Goat and cow casein derived ingredients and their interactions with iron : a thesis presented in partial fulfilment of the requirements for the degree of Doctor of Philosophy in Food Technology, Massey University, Palmerston North, New Zealand

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The objective of this study was to gain a fundamental understanding of how goat casein micelles and the products of casein proteins behave when fortified with iron. Iron fortified skim milk was characterised by analysing the mass balance of micellar/non micellar fractions, chemical changes, micellar size changes and internal structure. Two treatments were examined to determine where in the processing line the addition of iron might best be added to a milk system. On average, at least 72% of the iron is bound to the micellar phase across the treatments and iron concentrations. Small angle X-ray scattering (SAXS) indicated that internal changes, mainly at the location of the colloidal calcium phosphate, occurred with iron addition. Casein was extracted from goat milk using isoelectric precipitation however the extraction was more difficult than using cow milk. Iron fortification of the caseinates resulted in a tendency for oxidation and precipitation of the proteins to occur causing the formation of large aggregates. The caseinates could not stabilise the same amounts of iron to that of an intact casein micelle. Phosphopeptides were isolated by adding calcium and ethanol to caseinate digests. There was an increase in serine, glutamic acid and isoleucine residues compared to caseinate. There was an increase in phosphorus from 7.8 ± 0.3 mg P/ g solids to 45.4 ± 2.4 mg P/ g solids in the isolate. The phosphopeptides were composed of smaller, more hydrophilic peptides compared to the full digest prior to precipitation. Ferrous sulfate was then investigated for use as the precipitant, instead of calcium. The peptides produced similar trends in terms of amino acid profile changes, phosphorus concentration increase and yield. Immobilised metal affinity chromatography was also investigated however this had a low throughput that may not be effective at process scale. The effect of heating, cooling, ionic strength of the solution, holding time, iron loading, processing order and use in a model milk system were investigated to simulate potential industrial processing conditions using the calcium - extracted phosphopeptides. It was found that goat peptide isolates were able to bind 54.4 ± 0.5 mg Fe/ g protein compared to goat milk of 4.3 ± 0.1 mg Fe/ g protein. The optimal conditions for binding were found to be at pH 6.7 in a low ionic strength solution, around 37 oC. There was a potential synergistic effect of adding the peptides to milk in terms of iron binding capacity. There were few differences in the amount of iron that could be bound comparing cow and goat derived phosphopeptides under the tested conditions. The oxidation potential of ingredients was determined using malondialdehyde (MDA) as an oxidation product marker. There was a reduction in oxidation when iron was bound to milk or peptides compared to free ferrous sulfate in solution with intact goat milk performing the best producing 0.46 ± 0.04 μg MDA/mL after 3 days at 30 oC compared to the blank of 1.25 ± 0.16 μg MDA/mL. The goat peptides produced non-significantly different levels of MDA compared to the blank containing no ferrous sulfate. Caco-2 cell lines are a way of approximating how systems may function in an intestine in terms of nutrient absorption. Iron absorption was improved in the order of casein hydrolysates > caseinate > skim milk for goat milk. In contrast, cow milk appeared to perform better without any modifications to the proteins. On an equal iron filtrate basis after the digestion and intestinal phase, calcium- precipitated goat phosphopeptides produced a response of 9.64 ± 0.94 ng ferritin/ nM iron. This response was greater than all other treatments with the exception of goat milk fortified with 5 mM iron and ascorbic acid with 12.30 ± 1.23 ng ferritin/ nM iron. This work covers a wide range of milk products and iron interactions and has helped to build a fundamental understanding of goat milk protein functionality. The underpinning considerations to a manufacturing setting may allow further development of large scale ingredient production for the improved stability of iron fortified systems.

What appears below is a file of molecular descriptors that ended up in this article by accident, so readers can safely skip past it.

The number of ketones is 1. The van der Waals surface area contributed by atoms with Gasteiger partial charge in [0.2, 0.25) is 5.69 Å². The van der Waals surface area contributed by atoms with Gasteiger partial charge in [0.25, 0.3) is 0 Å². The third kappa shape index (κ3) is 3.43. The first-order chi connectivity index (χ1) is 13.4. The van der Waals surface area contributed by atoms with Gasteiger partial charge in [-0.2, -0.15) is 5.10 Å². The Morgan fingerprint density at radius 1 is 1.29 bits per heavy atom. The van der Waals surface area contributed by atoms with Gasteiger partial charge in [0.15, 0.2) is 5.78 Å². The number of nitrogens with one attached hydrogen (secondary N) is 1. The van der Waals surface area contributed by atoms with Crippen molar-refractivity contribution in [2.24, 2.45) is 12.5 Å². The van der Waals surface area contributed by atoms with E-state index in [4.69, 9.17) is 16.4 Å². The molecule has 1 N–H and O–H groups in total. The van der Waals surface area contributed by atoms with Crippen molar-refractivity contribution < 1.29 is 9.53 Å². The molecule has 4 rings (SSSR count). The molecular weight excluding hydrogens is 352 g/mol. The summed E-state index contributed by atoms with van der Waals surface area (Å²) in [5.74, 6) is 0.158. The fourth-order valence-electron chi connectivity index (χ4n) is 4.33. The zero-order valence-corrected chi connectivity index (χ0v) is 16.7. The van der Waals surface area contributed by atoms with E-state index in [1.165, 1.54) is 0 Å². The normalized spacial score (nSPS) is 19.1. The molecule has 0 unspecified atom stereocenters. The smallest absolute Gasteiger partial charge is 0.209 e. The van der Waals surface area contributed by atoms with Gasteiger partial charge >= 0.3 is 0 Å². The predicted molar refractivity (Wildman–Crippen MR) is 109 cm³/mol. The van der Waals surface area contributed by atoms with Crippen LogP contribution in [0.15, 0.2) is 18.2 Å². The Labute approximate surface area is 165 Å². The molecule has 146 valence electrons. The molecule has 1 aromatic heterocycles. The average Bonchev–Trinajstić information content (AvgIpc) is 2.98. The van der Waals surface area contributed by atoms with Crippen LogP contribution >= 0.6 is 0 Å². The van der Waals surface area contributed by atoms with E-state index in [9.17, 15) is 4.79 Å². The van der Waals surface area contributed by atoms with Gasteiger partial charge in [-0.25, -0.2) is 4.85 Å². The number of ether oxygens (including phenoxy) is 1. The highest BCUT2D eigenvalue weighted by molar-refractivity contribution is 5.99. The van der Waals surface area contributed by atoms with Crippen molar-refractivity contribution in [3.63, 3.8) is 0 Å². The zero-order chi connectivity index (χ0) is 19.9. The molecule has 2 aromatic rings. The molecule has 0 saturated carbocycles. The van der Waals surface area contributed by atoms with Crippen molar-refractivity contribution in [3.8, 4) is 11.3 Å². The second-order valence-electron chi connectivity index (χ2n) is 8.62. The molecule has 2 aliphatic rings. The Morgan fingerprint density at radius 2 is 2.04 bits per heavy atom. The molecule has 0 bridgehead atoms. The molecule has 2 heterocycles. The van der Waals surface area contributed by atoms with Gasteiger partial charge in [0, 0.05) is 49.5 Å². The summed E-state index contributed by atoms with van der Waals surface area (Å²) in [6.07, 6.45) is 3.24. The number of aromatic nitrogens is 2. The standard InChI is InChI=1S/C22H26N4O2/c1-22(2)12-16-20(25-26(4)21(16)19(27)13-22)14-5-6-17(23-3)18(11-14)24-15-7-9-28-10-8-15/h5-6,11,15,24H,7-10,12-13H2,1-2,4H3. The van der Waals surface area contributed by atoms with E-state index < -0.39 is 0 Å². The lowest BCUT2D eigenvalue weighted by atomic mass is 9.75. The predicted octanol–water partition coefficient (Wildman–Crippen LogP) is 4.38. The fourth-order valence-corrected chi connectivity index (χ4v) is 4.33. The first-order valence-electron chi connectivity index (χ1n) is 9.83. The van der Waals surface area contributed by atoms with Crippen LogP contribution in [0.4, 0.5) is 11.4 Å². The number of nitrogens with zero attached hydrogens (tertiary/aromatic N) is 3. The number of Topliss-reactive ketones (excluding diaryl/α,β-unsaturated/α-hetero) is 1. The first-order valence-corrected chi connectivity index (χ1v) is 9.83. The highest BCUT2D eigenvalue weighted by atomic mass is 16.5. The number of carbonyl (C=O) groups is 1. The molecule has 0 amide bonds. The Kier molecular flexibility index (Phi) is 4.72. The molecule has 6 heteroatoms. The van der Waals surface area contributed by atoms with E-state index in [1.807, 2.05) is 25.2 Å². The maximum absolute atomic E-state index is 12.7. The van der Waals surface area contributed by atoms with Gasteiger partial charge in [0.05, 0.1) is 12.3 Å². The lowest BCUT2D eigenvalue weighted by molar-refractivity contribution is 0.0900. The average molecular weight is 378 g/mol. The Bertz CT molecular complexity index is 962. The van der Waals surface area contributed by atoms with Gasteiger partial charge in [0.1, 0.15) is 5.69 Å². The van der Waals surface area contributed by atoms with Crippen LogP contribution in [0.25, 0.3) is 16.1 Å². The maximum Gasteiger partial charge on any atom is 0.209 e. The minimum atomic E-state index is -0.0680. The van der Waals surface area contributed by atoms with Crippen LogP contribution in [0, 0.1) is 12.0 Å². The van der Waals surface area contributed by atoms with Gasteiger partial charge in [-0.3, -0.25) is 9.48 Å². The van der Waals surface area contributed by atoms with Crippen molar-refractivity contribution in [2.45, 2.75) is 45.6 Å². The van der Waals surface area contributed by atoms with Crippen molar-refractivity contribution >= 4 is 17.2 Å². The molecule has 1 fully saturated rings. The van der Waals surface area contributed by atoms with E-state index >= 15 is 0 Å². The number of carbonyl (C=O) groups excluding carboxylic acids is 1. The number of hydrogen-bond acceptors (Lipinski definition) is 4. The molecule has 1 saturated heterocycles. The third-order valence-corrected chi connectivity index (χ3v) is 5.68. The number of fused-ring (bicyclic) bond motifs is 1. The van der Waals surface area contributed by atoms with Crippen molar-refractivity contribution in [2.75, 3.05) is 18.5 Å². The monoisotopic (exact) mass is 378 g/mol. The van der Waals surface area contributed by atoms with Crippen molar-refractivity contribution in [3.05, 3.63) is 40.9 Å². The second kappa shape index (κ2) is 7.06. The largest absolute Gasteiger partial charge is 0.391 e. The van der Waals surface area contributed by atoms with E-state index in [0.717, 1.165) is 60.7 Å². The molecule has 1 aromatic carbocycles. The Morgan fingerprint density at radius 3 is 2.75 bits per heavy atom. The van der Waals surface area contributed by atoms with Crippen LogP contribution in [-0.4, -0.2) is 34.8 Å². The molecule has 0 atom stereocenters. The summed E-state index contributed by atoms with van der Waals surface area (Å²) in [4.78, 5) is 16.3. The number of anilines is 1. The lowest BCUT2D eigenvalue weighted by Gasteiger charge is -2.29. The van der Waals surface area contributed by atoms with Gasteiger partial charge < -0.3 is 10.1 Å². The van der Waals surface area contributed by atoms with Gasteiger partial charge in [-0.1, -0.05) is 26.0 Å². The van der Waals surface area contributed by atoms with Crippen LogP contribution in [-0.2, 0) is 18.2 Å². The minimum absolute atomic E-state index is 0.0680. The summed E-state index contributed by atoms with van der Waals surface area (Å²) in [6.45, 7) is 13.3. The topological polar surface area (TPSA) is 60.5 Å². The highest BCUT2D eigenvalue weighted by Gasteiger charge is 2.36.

Casein, Iron, Skim milk, Goat milk, Research Subject Categories::TECHNOLOGY::Chemical engineering::Food technology